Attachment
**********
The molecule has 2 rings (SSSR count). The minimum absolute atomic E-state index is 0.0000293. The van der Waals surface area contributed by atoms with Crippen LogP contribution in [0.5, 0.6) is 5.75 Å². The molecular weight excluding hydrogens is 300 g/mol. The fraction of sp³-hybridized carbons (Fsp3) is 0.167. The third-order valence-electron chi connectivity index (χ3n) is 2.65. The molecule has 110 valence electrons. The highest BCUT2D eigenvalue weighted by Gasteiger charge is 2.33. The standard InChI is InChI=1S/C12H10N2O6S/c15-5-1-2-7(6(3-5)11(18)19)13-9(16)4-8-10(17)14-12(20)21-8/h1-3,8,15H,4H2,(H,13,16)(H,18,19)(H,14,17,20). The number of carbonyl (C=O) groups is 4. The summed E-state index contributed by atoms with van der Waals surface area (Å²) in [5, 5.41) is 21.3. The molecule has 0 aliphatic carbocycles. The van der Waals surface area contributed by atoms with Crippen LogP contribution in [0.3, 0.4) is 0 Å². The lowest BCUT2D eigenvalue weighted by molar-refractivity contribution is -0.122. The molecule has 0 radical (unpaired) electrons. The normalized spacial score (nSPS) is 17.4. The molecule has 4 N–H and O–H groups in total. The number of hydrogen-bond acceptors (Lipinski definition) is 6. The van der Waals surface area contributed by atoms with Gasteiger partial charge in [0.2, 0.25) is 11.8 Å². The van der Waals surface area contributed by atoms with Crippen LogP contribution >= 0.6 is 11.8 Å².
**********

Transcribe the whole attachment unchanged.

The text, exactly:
The molecule has 2 rings (SSSR count). The minimum absolute atomic E-state index is 0.0000293. The van der Waals surface area contributed by atoms with Crippen LogP contribution in [0.5, 0.6) is 5.75 Å². The molecular weight excluding hydrogens is 300 g/mol. The fraction of sp³-hybridized carbons (Fsp3) is 0.167. The third-order valence-electron chi connectivity index (χ3n) is 2.65. The molecule has 110 valence electrons. The highest BCUT2D eigenvalue weighted by Gasteiger charge is 2.33. The standard InChI is InChI=1S/C12H10N2O6S/c15-5-1-2-7(6(3-5)11(18)19)13-9(16)4-8-10(17)14-12(20)21-8/h1-3,8,15H,4H2,(H,13,16)(H,18,19)(H,14,17,20). The number of carbonyl (C=O) groups is 4. The summed E-state index contributed by atoms with van der Waals surface area (Å²) in [5, 5.41) is 21.3. The molecule has 0 aliphatic carbocycles. The van der Waals surface area contributed by atoms with Crippen LogP contribution in [0.3, 0.4) is 0 Å². The lowest BCUT2D eigenvalue weighted by molar-refractivity contribution is -0.122. The molecule has 0 radical (unpaired) electrons. The normalized spacial score (nSPS) is 17.4. The molecule has 4 N–H and O–H groups in total. The number of hydrogen-bond acceptors (Lipinski definition) is 6. The van der Waals surface area contributed by atoms with Gasteiger partial charge in [0.2, 0.25) is 11.8 Å². The van der Waals surface area contributed by atoms with Crippen LogP contribution >= 0.6 is 11.8 Å².